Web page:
What you need to know
A decade after the handover of Hong Kong in 1997, most analyses were positive. A further 10 years has elapsed. How is Hong Kong doing now?
A decade after the handover of Hong Kong in 1997, most analyses were positive. The period up to 2007 had had its up and downs — the calamitous impact of the Asian Financial Crisis that began in1997 for instance, and the rows over Article 23 law forbidding subversion, which led to mass protests and the fall of the inaugural Chief Executive Tung Chee Hwa (董建華) three years later. But on the whole, the one country-two systems rubric, where the city was allowed to maintain is capitalist economics and enjoy, in the words of the Basic Law, the de facto local constitution, a `high degree of autonomy’ seemed to be working.
A further 10 years has elapsed. How is Hong Kong doing now? That question is linked to what has happened within the People’s Republic. In 2012, Beijing saw a change of leadership. The self-effacing, largely silent Hu Jintao (胡錦濤) was replaced by the more outward going, muscular leadership of Xi Jinping (習近平). All of this happened at precisely the time a new leader was appointed in the city — CY Leung (梁振英). His main job was to try to steer through one of the most complex undertakings in the original handover agreement — making elections for the Chief Executive position run according to a universal franchise system. The proposal he eventually came up with — one that many suspect was simply handed down by Beijing — created a super-committee that had the right to screen candidates before they could go before the electorate. Protests in 2014 scotched the idea, with its final failure at the Legislative Council a few months later. Carrie Lam (林鄭月娥), Leung’s successor, was appointed on the old, unchanged system.
That more than anything shows that Hong Kong is locked in a sort of static position. Its political system, where elections for the local parliament, the Legislative Council, combine managed and universal constituencies, shows deepening divisions. The Council elections in late 2016 had a stark disjuncture between pro-Beijing parties versus increasingly pro-local autonomy parties. Even those overtly supporting outright independence got elected, though two were unable to take up their seats as a result of a controversial Supreme Court judgment — controversial because it was pre-empted by a statement from the National People’s Congress in Beijing which sounded more like an order than a comment.
Nothing at the moment looks likely to break the impasse. Never has the hand of the Beijing state apparatus been more visible in the city. Its culture and atmosphere remain distinctive — and yet very different from the place that reverted to Chinese sovereignty on the rainy July night 20 years ago. Vast numbers of visiting Mainland Chinese tourists have meant that Mandarin, rather than local Cantonese, is increasingly used. Even in terms of business, the greatest assets of the city — its highly educated population and the finance system where a large number work, dependent on a strong tradition of rule of law — have come under threat. Competition from other hubs in the area, from Singapore to Shanghai, has increased. GDP growth has been an unspectacular 2.3 percent in the last few years. Some days it seems that Hong Kong has to fight with all its energy to maintain its profile and defend its distinctiveness.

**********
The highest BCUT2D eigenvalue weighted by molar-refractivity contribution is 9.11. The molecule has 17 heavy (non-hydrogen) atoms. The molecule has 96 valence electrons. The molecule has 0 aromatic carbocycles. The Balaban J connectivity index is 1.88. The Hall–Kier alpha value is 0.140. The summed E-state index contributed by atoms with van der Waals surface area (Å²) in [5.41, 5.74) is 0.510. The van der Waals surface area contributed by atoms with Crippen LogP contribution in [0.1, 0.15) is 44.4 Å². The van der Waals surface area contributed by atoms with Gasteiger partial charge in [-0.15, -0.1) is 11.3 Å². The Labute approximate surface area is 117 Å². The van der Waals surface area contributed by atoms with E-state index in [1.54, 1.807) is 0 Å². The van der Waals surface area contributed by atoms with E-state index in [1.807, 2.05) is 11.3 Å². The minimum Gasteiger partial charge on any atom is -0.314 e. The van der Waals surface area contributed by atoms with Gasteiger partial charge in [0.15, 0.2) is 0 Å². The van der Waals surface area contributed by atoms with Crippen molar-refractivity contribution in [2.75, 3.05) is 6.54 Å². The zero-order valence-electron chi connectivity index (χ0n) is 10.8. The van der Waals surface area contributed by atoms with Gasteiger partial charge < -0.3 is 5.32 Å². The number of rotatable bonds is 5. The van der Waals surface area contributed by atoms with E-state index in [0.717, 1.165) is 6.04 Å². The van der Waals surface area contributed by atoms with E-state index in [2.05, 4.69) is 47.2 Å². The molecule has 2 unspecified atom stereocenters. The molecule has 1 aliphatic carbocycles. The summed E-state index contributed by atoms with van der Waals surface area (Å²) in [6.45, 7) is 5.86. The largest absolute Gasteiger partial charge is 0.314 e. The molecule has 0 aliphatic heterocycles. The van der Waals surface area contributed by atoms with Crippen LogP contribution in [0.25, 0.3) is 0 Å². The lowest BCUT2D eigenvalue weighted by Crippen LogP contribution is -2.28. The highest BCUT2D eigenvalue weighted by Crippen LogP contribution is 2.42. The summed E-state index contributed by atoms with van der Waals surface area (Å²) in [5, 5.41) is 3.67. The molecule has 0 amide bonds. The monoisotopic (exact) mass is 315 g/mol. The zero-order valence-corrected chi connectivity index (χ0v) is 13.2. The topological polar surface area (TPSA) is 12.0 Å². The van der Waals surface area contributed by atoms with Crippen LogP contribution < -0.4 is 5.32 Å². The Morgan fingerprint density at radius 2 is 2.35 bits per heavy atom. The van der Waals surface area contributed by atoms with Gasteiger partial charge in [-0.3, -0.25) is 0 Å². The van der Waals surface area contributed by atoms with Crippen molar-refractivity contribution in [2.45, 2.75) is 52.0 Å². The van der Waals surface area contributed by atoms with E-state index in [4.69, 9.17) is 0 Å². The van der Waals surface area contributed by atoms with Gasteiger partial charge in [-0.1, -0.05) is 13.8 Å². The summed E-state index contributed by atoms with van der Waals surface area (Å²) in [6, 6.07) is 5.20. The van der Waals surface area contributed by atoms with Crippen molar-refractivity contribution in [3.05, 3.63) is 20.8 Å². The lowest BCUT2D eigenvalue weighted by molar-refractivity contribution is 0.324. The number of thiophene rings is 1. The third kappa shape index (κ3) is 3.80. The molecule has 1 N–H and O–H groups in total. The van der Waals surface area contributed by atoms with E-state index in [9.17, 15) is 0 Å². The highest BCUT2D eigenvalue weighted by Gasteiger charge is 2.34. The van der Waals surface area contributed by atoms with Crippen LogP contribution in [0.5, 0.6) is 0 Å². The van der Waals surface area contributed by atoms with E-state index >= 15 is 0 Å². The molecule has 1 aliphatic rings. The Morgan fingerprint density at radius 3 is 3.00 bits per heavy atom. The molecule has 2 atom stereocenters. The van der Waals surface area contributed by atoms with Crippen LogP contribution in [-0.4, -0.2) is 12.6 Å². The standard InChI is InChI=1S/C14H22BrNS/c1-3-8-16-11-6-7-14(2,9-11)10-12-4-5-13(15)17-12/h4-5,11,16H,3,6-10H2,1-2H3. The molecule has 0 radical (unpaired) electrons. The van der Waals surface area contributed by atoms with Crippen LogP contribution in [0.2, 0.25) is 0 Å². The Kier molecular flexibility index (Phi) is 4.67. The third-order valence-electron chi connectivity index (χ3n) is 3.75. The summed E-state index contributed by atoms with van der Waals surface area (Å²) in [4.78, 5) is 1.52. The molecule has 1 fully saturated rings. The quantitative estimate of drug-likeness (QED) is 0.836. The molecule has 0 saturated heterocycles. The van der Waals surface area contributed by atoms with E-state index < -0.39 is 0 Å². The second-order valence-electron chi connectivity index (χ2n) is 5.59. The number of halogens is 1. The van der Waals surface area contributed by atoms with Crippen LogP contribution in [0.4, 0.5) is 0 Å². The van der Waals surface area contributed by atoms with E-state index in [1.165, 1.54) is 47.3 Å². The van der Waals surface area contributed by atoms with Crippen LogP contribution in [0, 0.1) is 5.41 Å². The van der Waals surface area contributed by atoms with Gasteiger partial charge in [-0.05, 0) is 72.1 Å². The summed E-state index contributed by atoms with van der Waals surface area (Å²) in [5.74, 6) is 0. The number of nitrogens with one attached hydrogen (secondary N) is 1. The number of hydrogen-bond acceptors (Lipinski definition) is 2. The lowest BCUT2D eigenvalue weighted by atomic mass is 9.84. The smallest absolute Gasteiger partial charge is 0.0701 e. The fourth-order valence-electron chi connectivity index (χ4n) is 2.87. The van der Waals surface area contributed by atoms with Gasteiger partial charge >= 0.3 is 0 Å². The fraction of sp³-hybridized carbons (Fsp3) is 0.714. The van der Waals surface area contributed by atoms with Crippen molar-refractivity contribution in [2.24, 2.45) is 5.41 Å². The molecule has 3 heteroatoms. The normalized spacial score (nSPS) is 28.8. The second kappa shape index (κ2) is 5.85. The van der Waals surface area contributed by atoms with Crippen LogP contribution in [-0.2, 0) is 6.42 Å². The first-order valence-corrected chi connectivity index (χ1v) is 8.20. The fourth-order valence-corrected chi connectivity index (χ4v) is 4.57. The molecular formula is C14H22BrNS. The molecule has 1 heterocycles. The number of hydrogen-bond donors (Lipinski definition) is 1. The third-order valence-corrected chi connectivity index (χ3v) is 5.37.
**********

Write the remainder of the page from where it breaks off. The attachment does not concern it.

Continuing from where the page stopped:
What no one saw in 1997 was perhaps that complacency, rather than active moves on Beijing’s part, would cause the undoing of the city. And here there is a massive divide. Hong Kongese maintain their healthy desire to protest noisily going back at least as far as the 1960s when riots during the Cultural Revolution nearly brought the city to anarchy. The hoary old platitude about locals being apolitical has been disproved time and time again. In 2003, and again in 2014, massive protests caused contentious issues to be buried and heads to roll. And from the evidence of elections, local people are increasingly becoming assertive about the need to protect their home city’s rights.
But for the elite, things have been the opposite. Chief Executives have been underwhelming, often remote, and largely politically flat footed. CY Leung was perhaps the most egregious of these — a mild-mannered, almost scholarly man, who seemed unable to even whisper a single opposing thought to his masters in Beijing. The political elite has often seemed to be complicit in simply marching to Beijing’s tune, with no real ability or appetite to put up any sort of fight for the city itself. This above all was the cause for the anger around the farrago of the election reform argument from 2013.
Poor quality leadership was not unknown in Hong Kong before the handover: there were plenty of time servers and low achievers during the colonial era, with the added insult that these were all imposed with no consultation with locals at all. Even so, the mantra that 20 years on from the handover, Hong Kong is run by Hong Kongers rings increasingly hollow in view of the way that the most important and visible political figures do everything to make things look the opposite. With 2047 starting to appear on the horizon, when the Basic Law and all the current agreements, in theory, can be scrapped, the young in the city contemplate that, just as their parents dealt with all the uncertainties arising from the events of 1997, they too will, in middle age, have to work out an even greater uncertainty — what a city under "one country, one system" might look like. The more cynical might say that they have a good clue to this — and that is the way the city is today.
This article originally appeared in the Lowy Interpreter. The News Lens has been authorized to republish this article.
TNL Editor: Edward White